With a friend, I had an interesting talk recently. It was about
intuition and what it is. I bluntly admit that she’s an intuitive
person, while I don’t have this ability or, at least, did not yet
discover it. During that talk, I discovered my own current opinion
regarding intuition. It’s summarized in this thesis:

“Intuition” is a term that is applied, as an abstraction,
to all unconscious, unknown cognitive processes with surprising and
correct results.

Here are some implications and explanations of this thesis:

  • That these cognitive processes are unconscious and unknown
    implies that they are hard to perceive. That’s because they are very
    fast, so much faster than verbalized thinking. Which makes intuition a
    precious ability that shows a high level of intelligence and is
    especially valuable for coping with time-critical situations and scarce
    time ressources in daily life. Because it is fast, intuition is
  • Because it is unconscious and so fast, intuition is not at all
  • Because intuition is based on unconscious and unknown processes,
    it is not open to conscious optimization or error correction.
  • Because these processes are (at first) unconscious and unknown,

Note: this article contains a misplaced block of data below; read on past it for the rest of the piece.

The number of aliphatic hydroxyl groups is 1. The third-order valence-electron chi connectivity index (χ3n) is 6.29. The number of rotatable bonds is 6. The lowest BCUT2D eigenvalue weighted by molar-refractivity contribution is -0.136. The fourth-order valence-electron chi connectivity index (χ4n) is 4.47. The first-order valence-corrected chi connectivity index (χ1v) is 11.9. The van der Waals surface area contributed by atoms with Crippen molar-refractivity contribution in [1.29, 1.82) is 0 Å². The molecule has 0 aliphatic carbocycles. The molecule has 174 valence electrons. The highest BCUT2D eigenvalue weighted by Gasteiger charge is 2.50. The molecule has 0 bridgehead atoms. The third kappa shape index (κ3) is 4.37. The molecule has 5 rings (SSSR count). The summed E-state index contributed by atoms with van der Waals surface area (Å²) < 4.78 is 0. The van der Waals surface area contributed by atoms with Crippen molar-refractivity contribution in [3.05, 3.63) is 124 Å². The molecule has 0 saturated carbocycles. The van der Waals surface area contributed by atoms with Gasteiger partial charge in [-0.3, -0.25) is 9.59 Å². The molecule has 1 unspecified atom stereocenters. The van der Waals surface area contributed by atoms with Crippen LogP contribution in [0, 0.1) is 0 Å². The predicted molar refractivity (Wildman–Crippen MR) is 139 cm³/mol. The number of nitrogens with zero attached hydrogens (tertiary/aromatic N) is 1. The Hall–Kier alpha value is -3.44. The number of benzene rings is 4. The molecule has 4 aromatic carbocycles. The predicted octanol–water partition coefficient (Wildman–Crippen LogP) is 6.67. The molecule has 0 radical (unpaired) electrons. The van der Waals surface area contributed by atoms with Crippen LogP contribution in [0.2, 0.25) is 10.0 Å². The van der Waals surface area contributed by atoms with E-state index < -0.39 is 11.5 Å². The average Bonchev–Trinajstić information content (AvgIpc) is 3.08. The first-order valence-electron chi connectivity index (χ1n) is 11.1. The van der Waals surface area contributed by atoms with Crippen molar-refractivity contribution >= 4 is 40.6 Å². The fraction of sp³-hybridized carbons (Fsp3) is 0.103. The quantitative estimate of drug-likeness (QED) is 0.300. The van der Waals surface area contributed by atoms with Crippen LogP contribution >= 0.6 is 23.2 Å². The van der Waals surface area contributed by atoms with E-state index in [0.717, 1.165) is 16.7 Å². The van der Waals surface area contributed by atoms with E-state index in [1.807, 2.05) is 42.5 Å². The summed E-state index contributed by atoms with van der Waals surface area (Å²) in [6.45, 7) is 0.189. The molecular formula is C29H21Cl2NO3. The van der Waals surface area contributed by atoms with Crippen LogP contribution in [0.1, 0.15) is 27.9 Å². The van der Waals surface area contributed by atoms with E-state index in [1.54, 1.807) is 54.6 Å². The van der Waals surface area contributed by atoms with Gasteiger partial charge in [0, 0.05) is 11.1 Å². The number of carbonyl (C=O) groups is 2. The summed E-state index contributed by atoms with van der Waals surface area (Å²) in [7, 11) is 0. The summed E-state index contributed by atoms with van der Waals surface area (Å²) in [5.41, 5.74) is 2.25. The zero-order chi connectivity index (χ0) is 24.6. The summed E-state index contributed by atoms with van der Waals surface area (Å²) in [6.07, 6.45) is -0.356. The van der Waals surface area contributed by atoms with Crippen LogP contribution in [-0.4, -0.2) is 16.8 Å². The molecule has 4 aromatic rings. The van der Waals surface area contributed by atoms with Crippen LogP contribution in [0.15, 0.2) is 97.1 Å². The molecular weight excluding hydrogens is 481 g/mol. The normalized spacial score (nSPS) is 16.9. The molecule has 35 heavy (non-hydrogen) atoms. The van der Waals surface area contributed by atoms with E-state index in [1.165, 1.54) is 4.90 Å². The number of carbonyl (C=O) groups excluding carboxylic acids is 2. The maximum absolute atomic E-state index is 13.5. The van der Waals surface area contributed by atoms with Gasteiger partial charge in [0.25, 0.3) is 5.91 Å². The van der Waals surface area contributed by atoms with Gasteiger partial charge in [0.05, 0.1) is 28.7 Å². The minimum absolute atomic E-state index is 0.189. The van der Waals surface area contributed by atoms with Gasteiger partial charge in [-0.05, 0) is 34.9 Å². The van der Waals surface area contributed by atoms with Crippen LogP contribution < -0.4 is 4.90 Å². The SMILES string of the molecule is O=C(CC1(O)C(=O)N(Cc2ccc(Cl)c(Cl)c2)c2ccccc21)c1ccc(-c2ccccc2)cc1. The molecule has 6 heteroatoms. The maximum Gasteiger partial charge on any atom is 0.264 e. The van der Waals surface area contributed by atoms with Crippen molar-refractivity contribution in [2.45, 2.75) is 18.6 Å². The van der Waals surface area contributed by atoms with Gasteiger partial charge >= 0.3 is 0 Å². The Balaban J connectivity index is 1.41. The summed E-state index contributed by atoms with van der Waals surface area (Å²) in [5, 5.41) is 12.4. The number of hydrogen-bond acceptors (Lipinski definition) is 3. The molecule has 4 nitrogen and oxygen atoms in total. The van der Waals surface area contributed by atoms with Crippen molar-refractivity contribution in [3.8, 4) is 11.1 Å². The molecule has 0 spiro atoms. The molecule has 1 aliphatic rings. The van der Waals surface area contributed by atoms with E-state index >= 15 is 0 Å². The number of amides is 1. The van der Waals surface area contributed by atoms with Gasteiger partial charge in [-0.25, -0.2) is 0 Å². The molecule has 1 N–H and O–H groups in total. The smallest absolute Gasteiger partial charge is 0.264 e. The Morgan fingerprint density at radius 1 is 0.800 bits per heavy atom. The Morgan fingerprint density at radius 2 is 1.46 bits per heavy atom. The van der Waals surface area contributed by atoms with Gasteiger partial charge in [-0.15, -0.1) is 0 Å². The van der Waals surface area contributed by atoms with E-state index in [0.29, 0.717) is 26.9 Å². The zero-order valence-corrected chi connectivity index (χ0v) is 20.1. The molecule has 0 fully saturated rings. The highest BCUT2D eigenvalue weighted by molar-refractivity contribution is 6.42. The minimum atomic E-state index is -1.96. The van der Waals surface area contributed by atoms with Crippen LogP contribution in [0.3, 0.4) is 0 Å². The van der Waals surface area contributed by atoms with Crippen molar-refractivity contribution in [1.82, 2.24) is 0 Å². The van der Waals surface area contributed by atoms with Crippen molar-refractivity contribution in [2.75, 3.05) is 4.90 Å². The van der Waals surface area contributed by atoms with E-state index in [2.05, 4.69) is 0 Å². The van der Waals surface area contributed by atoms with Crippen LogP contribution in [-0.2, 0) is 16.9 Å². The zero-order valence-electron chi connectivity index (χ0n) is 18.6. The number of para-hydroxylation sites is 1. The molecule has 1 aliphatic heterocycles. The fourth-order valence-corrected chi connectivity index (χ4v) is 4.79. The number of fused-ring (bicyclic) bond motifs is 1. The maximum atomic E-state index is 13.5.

the process of intuition is not open to communication. Humans can
    communicate the results: they can say what they intuitively feel about
    or would do in a situation. But they cannot reveal how they arrived at
    this result, as they don’t know. And without reasons for them, people
    cannot argue about the results or try to arrive at better solutions in
    discourse. As such, intuition in all its splendor is an impediment to
    human communication.
  • Though intuition is the result of unconscious and unknown
    processes, these processes can perhaps be made conscious and be
    explored. Then, intuitive results would be open to communicate about,
    being no longer an impediment for getting to know each other better.
    According to my experience, exploring intuition is possible by close
    self-perception of one’s own cognitive processes. A good training is to
    trace the asscociative chains while they occur in ones brain. With some
    training, one is then able to assign perceived associative chains as
    reasons to “spontaneous” thoughts. And with some further training, I
    believe, one can trace other intuitive results to their roots.

Start date: 2007-12-10
Post date: 2007-12-11
Version date: 2007-12-11 (for last meaningful change)

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